In her care
Nairi Khatchadourian, a contemporary art curator, on working with Armenian artists, French philosophers, and more
February 18, 2021 | by Creative Armenia
The contemporary Armenian art scene is full of challenges. That proved no obstacle for Nairi Khatchadourian, who six years ago moved to Armenia from France to meet them head on. Since then, she has curated numerous exhibitions, using her extensive background in arts and entrepreneurship to nurture a new generation of Armenian contemporary artists. Join our 2021 Creative Armenia-AGBU Fellow as she shares her experience in this exclusive interview.
CA: Tell us a little about how you began your journey of becoming a curator.
NK: I have had the luck to be born and be immersed in a family and in a community of artists in Paris. After graduating with an MA in Entrepreneurship, I enrolled at the Sorbonne University to study Art History. I entered the institutional art world by working at the Jeu de Paume, an important art center dedicated to exhibiting and promoting all forms of imagery from the 20th and 21st centuries (photography, cinema, video, installation, online creation, etc.), and supported the team in the major retrospective of Robert Adams as well as Mathieu Pernot’s solo exhibition. I continued my experience in the photography field by working at the fotofever photography art fair, a destination for discovering and collecting contemporary photography from emerging photographers from around the world.
When I moved to Armenia in 2015, I joined the newly formed staff of the Komitas Museum-Institute as the Head of Exhibition and Education, where I curated two exhibitions on an annual basis for about three years, researching and showcasing collections from diverse public institutions, private collections, and works from contemporary artists. I then joined the My Armenia Program to support Armenia’s regional museums in increasing their capacity across functions and securing a stronger foothold in the local and tourism value chain. In parallel to the institutional curatorial work, I developed my practice independently collaborating with a wide range of practitioners in different fields of art, design, music, publication... So far, the journey has been extremely enriching and generous and I look forward to taking care of artworks and artists and sharing their sensitive and critical discourses with the society.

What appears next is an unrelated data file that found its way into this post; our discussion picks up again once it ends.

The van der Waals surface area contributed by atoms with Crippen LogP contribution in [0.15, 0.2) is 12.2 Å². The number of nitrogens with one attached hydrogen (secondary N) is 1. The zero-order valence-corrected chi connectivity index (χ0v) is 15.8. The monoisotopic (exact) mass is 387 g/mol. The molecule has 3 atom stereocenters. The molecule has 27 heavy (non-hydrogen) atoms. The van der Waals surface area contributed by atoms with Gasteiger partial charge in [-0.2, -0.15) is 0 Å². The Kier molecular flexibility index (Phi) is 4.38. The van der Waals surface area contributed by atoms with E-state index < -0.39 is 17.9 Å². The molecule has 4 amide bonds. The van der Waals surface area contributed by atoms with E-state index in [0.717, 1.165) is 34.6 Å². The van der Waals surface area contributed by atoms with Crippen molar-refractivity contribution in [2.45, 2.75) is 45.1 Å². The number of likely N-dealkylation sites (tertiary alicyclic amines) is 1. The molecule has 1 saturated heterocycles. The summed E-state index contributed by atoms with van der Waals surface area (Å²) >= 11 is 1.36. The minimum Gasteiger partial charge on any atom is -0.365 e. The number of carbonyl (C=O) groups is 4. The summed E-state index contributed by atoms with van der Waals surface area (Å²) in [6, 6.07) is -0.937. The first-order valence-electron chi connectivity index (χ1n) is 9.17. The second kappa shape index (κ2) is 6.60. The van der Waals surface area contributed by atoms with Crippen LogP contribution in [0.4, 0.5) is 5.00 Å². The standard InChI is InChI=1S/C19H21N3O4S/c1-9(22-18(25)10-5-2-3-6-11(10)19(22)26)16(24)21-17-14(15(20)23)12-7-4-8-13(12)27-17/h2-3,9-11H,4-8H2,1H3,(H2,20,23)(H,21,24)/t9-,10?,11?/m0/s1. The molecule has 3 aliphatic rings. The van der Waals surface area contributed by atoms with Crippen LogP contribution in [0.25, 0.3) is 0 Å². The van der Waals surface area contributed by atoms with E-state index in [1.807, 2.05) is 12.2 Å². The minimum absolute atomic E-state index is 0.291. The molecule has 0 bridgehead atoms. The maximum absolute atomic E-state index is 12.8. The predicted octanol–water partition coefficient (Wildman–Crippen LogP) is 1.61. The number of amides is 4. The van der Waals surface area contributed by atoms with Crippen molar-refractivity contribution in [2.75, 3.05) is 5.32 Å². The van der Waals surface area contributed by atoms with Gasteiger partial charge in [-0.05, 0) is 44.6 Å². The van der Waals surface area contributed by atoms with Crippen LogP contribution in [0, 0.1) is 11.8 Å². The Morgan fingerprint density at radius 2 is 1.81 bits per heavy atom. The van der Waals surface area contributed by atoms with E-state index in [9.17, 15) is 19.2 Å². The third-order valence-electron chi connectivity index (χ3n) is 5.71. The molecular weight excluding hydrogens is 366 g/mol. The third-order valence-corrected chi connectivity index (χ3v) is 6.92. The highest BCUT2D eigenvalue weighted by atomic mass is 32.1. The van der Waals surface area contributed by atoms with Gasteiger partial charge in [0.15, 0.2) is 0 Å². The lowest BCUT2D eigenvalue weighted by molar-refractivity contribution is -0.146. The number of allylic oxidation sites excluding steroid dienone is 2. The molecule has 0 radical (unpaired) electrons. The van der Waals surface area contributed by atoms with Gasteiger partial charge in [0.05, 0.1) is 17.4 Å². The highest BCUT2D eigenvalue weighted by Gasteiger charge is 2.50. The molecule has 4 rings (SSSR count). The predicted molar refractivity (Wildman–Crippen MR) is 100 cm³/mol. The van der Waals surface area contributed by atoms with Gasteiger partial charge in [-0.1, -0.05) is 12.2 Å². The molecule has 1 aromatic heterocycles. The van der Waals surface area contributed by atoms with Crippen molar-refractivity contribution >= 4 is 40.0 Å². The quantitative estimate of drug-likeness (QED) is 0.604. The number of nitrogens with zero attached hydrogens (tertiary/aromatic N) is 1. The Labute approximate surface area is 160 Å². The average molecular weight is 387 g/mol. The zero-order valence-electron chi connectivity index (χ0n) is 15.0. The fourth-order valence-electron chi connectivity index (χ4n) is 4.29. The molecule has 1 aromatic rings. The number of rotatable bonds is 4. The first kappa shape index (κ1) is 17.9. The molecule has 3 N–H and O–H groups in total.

CA: What is a single work of art or a person whose work influenced you the most? Why?
NK: I can’t say there is a single work of art or a person whose work has influenced me the most, as I believe that at each stage of our lives we respond and are sensitive to different themes and aesthetics.
As our current time is extremely fragile and there are aggressive behaviors conditioned by the unstable sociopolitical context, I find inspiration in works that invite us to poetically rethink different ways of inhabiting the world, learn whole new forms of solidarity, and grasp what the certain metamorphosis we are experiencing today teaches us about the consistency of the world in which we are. I am currently fascinated by Argentinian artist Tomás Saraceno’s interdisciplinary experimentations on spider webs and their interactions with earthly and cosmic phenomena, I follow French philosopher Bruno Latour’s thoughts on embracing what he calls “the Terrestrial”, contemplate Tadao Ando’s words on architecture and landscape, and research the many folk variants of the tale “Thousand Nightingales”, the latter being the foundation of an upcoming project I’ve undertaken with one of our contemporary Armenian composers. I guess I could say that folklore is what has shaped who I am and the source of wisdom I draw from often.
CA: Currently, you’re based in Armenia but throughout your career, you have brought numerous exhibitions and projects to life throughout the world. How do you think the Armenian art scene is different from the rest? Why so?
NK: I’ve been working in Armenia for only 6 years so I wouldn’t want to draw conclusions fast. Many colleagues of mine have been practicing for years here and would give better insights.
From my perspective, the art scene in Armenia has been detached from the local institutions (besides one or two contemporary art institutions in the capital) and has developed independently through diverse small and big collectives. As a result, the artists have been practicing and producing works but have been far away from the dialogue that institutions have the mission to create with local communities and the society at large. On the other side, the remoteness allowed for certain artists to dive deep into their practice and echo contemporary issues with works that are bold and fresh, refined and poetic at the same time. And their bold and refined eye is much needed in the world today.